Senegal’s Mamy Tall on city planning, bioclimatic construction and heritage

Mamy Tall from Senegal is part of our series of profiles of architects, spatial designers and builders shaping West Africa's architectural future

architect mamy tall, portrait and example of her work, a pavilion in dakar
(Image credit: Tino Chiwariro)

Mamy Tall explains: ‘I have always been passionate about architecture, I have always imagined it as a humanistic profession. I dedicated my work to informing people about the importance of planning and maintaining cities, to raise awareness of bioclimatic construction, to open the debate about heritage and its place in our societies, to create bridges between architecture and fashion, to bring solutions to urban problems, and finally, to understand our political system and its impact on the exercise of our trade.’

Mamy Tall's pavilion on a Dakar roundabout

(Image credit: Mamy Tall)

West African studios: Mamy Tall

Tall grew up in Togo and trained as an architect in Montreal, Canada, before returning to Africa and making Senegal her home. The dynamic designer enjoys multitasking and this becomes immediately clear when she starts listing her multitude of undertakings. She is the founder of Weex Tall, a Dakar studio that consolidates her various activities and interests: Lives, a platform she co-founded, which promotes African destinations and their creative ecosystem; a documentary series; collaborations in fashion, which considers her second passion after architecture; photography; and exhibition design. 

Tall also works at the Senegalese government’s Office of Architecture and Conservation of National Palaces, looking after the monuments’ conservation, as well as the rehabilitation and construction of religious sites and universities across the country; and she represents the French firm Wilmotte & Architects on its projects in Dakar (it has a headquarters for the United Nations, as well as several restoration projects underway). 

detail of Mamy Tall's pavilion in a Dakar toundabout

(Image credit: Mamy Tall)

Her creative endeavours share a common thread: Tall’s passion for solving problems, and applying architecture and design towards offering solutions to key social and urbanistic issues of our times, such as ‘urban development, the absence of an architectural identity, the non-use of local materials, and the progressive disappearance of heritage’, she explains. 

She enjoys exploring experimental approaches, but at the same time, drawing on time-honed techniques – building with earth is a key example, as she feels it consolidates sustainable architecture with the support and preservation of a contextual architectural identity. ‘Earth is a material that is available and adapted to our climate,’ she says. ‘However, it is stigmatised and associated with poverty and construction in rural areas. There are many preconceived ideas about it, whereas there are new techniques for modernising earth, which, when properly used, replace very advantageously industrialised products, such as cement or concrete.’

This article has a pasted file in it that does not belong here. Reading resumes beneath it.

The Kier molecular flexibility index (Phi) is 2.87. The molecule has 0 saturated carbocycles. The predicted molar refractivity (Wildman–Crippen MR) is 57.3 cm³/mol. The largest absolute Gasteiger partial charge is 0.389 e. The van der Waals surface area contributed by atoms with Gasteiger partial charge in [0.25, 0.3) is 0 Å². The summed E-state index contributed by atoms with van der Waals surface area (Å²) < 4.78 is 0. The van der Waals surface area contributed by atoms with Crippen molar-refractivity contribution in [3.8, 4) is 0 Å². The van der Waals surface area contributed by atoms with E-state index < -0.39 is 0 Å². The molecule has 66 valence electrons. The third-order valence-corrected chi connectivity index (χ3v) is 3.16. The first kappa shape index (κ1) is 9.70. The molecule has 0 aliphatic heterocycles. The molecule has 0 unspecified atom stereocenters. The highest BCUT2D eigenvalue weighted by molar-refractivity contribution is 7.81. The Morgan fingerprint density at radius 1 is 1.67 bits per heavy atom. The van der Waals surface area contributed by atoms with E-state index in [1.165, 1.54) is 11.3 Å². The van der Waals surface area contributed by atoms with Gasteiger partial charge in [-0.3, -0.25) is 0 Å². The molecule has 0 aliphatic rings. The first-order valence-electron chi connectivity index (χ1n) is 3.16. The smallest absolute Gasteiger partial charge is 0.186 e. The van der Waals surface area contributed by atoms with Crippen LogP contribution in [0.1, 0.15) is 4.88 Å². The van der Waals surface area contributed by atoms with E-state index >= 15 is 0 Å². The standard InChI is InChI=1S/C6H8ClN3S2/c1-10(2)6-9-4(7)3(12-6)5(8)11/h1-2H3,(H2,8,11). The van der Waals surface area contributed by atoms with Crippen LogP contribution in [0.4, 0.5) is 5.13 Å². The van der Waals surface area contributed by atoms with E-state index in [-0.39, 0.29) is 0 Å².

nighttime shot of dakar pavilion by mamy tall

(Image credit: Mamy Tall)

One of her most recent independent works, an exhibition titled ‘Doxantu’, for the Dakar Biennale 2022, looks at the concept of a roundabout, creating a large-scale installation for such a site within the capital. Tall recognises the display as a key breakthrough project for her young studio. It is built around a dry garden featuring a baobab tree (the symbol of the Senegalese nation) and a paved surface. Here, Tall invited artists, such as Gorgui Mbaye and weaver Issaka Bonkoungou, to enrich the space with site-specific creations. 

Tall’s projects often tackle similar debates about the use of urban space, and the creation of cities and communities; infused by her support of non-industrialised local materials and methods, which Tall stresses, does not necessarily mean a return to tradition, as they can often display a very modern character. 

West African studios: the series

From Senegal to Nigeria, and from Niger to the Ivory Coast, West Africa is vast and brimming with potential. A powerful mix of peoples and cultures, and in some nations, exponential demographic and economic growth, makes this part of the world a locus of change. The result? A dynamic new generation of studios that operate in the architecture realm and push the boundaries of their field to a promising future. Architects, spatial designers and builders converge here to create a unique, rich melting pot of fresh thinking and innovation that will no doubt reshape the way we think about architecture globally.

Our series on West African studios – architects, spatial designers and builders – continues on Also showcased so far is Nigeria’s Studio Contra and Senegal’s Worofila.

Mamy Tall (opens in new tab)

A version of this story appears in January 2023 Wallpaper*, The Future Issue, available now in print, on the Wallpaper* app on Apple iOS, and to subscribers of Apple News +. Subscribe to Wallpaper* today (opens in new tab)

Ellie Stathaki is the Architecture Editor at Wallpaper*. She trained as an architect at the Aristotle University of Thessaloniki in Greece and studied architectural history at the Bartlett in London. Now an established journalist, she has been a member of the Wallpaper* team since 2006, visiting buildings across the globe and interviewing leading architects such as Tadao Ando and Rem Koolhaas. Ellie has also taken part in judging panels, moderated events, curated shows and contributed in books, such as The Contemporary House (Thames & Hudson, 2018) and Glenn Sestig Architecture Diary (2020).